The first in a fresh urban fantasy series, Black Dog by Caitlin Kittredge introduces readers to Ava—a hellhound who collects souls for a reaper, who is a sort of loan shark for demons—and her world. As the novel opens, Ava is under the thumb of her reaper, collecting overdue human souls; however, as the flap copy says, “when a human necromancer convinces her to steal her reaper’s Scythe, Ava incurs the wrath of the demon Lilith, her reaper’s boss.”
But Ava is involved in a plot that’s been going for a long, long time—longer than she could imagine—and as the politics of Hell and the Kingdom of Heaven become inextricably tangled up in her afterlife, she’ll have to find a way to keep surviving and staying one step ahead of her enemies.
In that past, I’ve appreciated Kittredge’s urban fantasy series; I’d read the Nocturne City novels and some of the Black London books a few years ago. So, I was looking forward to the first of the Hellhound Chronicles as some good light-hearted fun. It does have all of the pieces that I expect from a Kittredge novel: a tough but wounded female lead, a romantic subplot with an equally tough and attractive man, a gritty urban setting steeped in poverty and struggle, magic and politics, a fast-paced plot with a lot of action, et cetera.
The problem is that, in reading the novel, all of those pieces just seem like—pieces, ticked off of a generic checklist. The description on the back says “think Kill Bill with demons and gangsters instead of martial arts,” which could be a good thing, but unfortunately ends up pointing more to the fact that there’s not much depth or freshness to the world-building, the characters, or the stakes of the plot. I wanted to like it—I kept hoping to like it—but in the end I felt that Black Dog didn’t come through for me.
The characters in particular lack much development. Ava is primarily a set of tropes and traumatic experiences, and though there’s room to work with her past—she died during Prohibition, and has therefore “lived” through the better part of a century—the novel doesn’t do nearly enough with it. The majority of what we’re given as readers is the past she had with men, mostly men who abused her and eventually died. Instead of building an authentic or nuanced character, Kittredge primarily shows us experiences of abuse and rape—or attempted rape—as keystones for Ava’s personality.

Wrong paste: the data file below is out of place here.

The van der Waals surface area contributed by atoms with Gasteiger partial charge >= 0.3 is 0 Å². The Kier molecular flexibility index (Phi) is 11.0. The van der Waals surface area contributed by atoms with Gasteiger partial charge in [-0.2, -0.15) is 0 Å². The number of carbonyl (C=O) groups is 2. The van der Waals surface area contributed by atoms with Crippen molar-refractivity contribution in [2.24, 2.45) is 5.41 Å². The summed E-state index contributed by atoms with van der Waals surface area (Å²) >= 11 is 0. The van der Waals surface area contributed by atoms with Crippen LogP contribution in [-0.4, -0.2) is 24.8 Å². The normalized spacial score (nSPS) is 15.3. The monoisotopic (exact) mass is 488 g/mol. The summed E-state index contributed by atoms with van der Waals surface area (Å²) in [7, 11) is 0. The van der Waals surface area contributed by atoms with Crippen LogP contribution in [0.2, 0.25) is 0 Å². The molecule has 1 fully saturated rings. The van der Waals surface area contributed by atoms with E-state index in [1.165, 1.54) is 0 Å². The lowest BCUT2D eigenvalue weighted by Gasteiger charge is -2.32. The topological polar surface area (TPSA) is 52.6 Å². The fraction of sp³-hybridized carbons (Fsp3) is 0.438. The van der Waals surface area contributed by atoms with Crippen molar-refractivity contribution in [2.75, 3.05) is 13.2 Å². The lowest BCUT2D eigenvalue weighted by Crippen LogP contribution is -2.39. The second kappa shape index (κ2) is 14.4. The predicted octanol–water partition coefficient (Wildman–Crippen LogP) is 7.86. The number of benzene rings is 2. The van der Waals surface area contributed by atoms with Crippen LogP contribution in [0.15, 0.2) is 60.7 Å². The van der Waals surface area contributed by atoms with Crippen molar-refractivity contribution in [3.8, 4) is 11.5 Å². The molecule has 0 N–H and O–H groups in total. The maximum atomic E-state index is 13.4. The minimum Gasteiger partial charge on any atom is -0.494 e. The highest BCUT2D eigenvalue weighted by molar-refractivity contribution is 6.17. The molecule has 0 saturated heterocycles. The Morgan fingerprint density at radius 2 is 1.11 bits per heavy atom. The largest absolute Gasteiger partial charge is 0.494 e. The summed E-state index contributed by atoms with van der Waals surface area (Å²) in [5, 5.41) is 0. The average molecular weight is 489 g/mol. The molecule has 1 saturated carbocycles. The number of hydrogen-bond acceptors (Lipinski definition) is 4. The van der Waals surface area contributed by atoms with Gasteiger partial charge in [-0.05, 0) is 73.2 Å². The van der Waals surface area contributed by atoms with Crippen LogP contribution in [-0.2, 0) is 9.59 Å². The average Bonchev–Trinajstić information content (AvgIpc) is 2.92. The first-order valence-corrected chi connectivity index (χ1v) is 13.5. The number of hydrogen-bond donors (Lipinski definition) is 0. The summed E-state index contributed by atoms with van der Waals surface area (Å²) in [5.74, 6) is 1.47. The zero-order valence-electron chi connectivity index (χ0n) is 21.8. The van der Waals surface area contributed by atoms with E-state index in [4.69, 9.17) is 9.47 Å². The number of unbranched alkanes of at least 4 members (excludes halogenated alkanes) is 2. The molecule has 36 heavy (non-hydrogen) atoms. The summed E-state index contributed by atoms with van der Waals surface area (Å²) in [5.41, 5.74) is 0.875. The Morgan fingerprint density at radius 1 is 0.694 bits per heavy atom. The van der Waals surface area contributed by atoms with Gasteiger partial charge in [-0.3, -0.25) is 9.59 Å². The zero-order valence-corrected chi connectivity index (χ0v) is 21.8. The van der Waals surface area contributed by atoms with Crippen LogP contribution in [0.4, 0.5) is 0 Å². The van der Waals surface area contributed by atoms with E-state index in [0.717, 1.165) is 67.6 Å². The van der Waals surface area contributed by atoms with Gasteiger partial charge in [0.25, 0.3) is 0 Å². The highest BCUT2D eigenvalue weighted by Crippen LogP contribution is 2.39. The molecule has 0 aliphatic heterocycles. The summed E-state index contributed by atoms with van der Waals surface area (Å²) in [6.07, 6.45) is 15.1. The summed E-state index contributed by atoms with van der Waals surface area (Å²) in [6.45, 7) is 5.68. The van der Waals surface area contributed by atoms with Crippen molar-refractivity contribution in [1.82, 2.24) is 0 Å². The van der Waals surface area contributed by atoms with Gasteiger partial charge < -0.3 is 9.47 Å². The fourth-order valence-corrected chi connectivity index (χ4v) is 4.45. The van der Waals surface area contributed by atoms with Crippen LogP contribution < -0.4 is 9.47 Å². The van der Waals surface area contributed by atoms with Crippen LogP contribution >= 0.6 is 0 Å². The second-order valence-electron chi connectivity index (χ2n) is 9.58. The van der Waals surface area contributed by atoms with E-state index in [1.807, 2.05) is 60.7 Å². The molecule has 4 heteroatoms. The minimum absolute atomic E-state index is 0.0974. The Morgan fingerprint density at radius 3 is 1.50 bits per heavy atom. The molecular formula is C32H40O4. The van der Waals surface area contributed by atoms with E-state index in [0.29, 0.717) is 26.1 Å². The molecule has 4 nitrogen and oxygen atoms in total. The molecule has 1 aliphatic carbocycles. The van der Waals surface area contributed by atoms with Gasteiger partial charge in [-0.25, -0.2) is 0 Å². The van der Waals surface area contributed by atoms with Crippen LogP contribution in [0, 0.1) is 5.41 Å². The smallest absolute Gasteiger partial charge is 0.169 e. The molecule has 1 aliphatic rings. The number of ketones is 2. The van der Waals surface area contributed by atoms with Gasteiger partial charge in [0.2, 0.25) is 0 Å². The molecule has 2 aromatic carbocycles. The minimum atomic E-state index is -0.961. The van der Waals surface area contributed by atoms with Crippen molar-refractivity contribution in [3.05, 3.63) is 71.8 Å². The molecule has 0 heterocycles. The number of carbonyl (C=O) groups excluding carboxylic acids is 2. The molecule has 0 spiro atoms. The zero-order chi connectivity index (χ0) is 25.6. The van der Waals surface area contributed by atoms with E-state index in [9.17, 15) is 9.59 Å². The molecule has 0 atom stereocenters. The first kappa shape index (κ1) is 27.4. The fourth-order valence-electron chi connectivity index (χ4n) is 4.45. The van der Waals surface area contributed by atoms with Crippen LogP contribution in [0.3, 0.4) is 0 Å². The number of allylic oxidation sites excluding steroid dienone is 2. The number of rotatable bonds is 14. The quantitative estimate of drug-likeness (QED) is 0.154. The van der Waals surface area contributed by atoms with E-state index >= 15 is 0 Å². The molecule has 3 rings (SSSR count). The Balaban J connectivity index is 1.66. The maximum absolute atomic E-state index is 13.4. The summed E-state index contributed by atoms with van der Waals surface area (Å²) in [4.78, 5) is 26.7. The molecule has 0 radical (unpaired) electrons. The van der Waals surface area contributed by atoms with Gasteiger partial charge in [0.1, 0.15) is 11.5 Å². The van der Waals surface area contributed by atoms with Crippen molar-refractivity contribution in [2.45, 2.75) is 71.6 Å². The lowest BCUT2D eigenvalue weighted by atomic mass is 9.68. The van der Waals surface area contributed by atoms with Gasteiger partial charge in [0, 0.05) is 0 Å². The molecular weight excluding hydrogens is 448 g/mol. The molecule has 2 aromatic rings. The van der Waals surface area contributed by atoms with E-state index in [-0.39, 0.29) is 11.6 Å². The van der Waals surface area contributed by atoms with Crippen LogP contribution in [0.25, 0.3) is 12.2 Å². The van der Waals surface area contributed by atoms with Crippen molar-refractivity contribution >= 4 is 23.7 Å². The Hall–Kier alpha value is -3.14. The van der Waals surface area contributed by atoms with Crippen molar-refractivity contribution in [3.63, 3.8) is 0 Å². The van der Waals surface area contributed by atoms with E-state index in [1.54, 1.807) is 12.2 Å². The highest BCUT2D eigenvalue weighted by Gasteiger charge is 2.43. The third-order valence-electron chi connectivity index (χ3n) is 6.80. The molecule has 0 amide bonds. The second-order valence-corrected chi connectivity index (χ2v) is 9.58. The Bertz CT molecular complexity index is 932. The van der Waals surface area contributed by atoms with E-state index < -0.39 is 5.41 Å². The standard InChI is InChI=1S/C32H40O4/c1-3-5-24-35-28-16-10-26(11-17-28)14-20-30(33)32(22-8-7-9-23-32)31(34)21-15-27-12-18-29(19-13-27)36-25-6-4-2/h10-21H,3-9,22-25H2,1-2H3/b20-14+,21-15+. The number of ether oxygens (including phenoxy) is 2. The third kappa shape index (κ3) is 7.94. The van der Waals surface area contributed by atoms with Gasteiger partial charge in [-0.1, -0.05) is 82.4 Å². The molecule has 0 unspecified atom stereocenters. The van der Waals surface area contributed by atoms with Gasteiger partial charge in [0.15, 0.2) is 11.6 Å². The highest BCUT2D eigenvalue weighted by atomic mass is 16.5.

I’m not saying that those experiences aren’t significant, but I do get a little tired of using sexual trauma as a shortcut to character development: of course she’s tough and determined to survive, right? Except that strategy just doesn’t work well for me.
The problem is compounded in Leo and—more so—Clint, neither of whom have particularly distinct personalities, dialogue, or motivations. Lacking specific traumas to signal that they’re Tough™, like Ava has, the men in the novel come across as a bit cardboard. I specifically would have liked to have had more of a sense of Leo as a Russian mobster; it doesn’t feel believable, as-is, because it seems like the majority of our engagement with him as such is his tattoos. It’s all surface-level with these folks.
Also, it’s difficult to believe in the romance between Ava and Leo when there doesn’t seem to be much chemistry between them as human beings—possibly because they don’t read as human beings (or supernatural beings, whichever). I wanted to appreciate the twist at the end that they’re fated to be together, but even that didn’t feel like much: possibly just an excuse for the unbelievable sticking-together from the first half of the novel. And the tossed-in sexual comments and refusals, none of which really convinced me.
The plot, too, sort of rolls along on a predictable tread. There are lots of people to worry about and lots of action scenes, but the stakes tend to be muddled by the shifts between Hellspawn politics with Leo’s feud with his father—a feud that seems to be used for the purpose of getting he and Ava together?—and then further by the sudden introduction of other characters and weapons and methods of attack. There’s not much that strikes me as well organized or gripping; it’s more one-thing-then-another, with action rolling along at a continual pace.
In the end, as I said, I wanted to like Black Dog—unfortunately, it just never managed to grab me. The whole affair feels a bit phoned-in, and though the prose is snappy and the general concept is neat, the pieces never come together to feel authentic and alive. Kittredge’s urban fantasies have been engaging in the past, and perhaps the second book in this series might bring it all around, but I didn’t feel enthusiastic about this one.
Black Dog is available now from HarperCollins.
Brit Mandelo is a writer, critic, and editor whose primary fields of interest are speculative fiction and queer literature, especially when the two coincide. She can be found on Twitter or her website.